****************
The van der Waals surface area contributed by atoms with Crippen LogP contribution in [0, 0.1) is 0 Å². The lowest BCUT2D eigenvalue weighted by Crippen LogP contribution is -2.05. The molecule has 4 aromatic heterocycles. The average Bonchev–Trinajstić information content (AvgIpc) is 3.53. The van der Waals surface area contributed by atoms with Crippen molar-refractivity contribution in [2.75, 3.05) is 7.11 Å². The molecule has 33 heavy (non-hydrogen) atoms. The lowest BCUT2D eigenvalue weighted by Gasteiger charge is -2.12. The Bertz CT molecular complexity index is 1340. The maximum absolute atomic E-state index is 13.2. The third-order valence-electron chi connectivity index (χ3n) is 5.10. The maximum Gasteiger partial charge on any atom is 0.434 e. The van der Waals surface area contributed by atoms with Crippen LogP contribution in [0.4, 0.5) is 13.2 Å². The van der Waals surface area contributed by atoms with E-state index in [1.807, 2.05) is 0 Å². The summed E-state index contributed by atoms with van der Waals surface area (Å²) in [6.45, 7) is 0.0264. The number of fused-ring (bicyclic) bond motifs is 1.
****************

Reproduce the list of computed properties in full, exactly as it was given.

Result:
The van der Waals surface area contributed by atoms with Crippen LogP contribution in [0, 0.1) is 0 Å². The lowest BCUT2D eigenvalue weighted by Crippen LogP contribution is -2.05. The molecule has 4 aromatic heterocycles. The average Bonchev–Trinajstić information content (AvgIpc) is 3.53. The van der Waals surface area contributed by atoms with Crippen molar-refractivity contribution in [2.75, 3.05) is 7.11 Å². The molecule has 33 heavy (non-hydrogen) atoms. The lowest BCUT2D eigenvalue weighted by Gasteiger charge is -2.12. The Bertz CT molecular complexity index is 1340. The maximum absolute atomic E-state index is 13.2. The third-order valence-electron chi connectivity index (χ3n) is 5.10. The maximum Gasteiger partial charge on any atom is 0.434 e. The van der Waals surface area contributed by atoms with Crippen LogP contribution in [0.4, 0.5) is 13.2 Å². The van der Waals surface area contributed by atoms with E-state index in [1.807, 2.05) is 0 Å². The summed E-state index contributed by atoms with van der Waals surface area (Å²) in [6.45, 7) is 0.0264. The number of fused-ring (bicyclic) bond motifs is 1.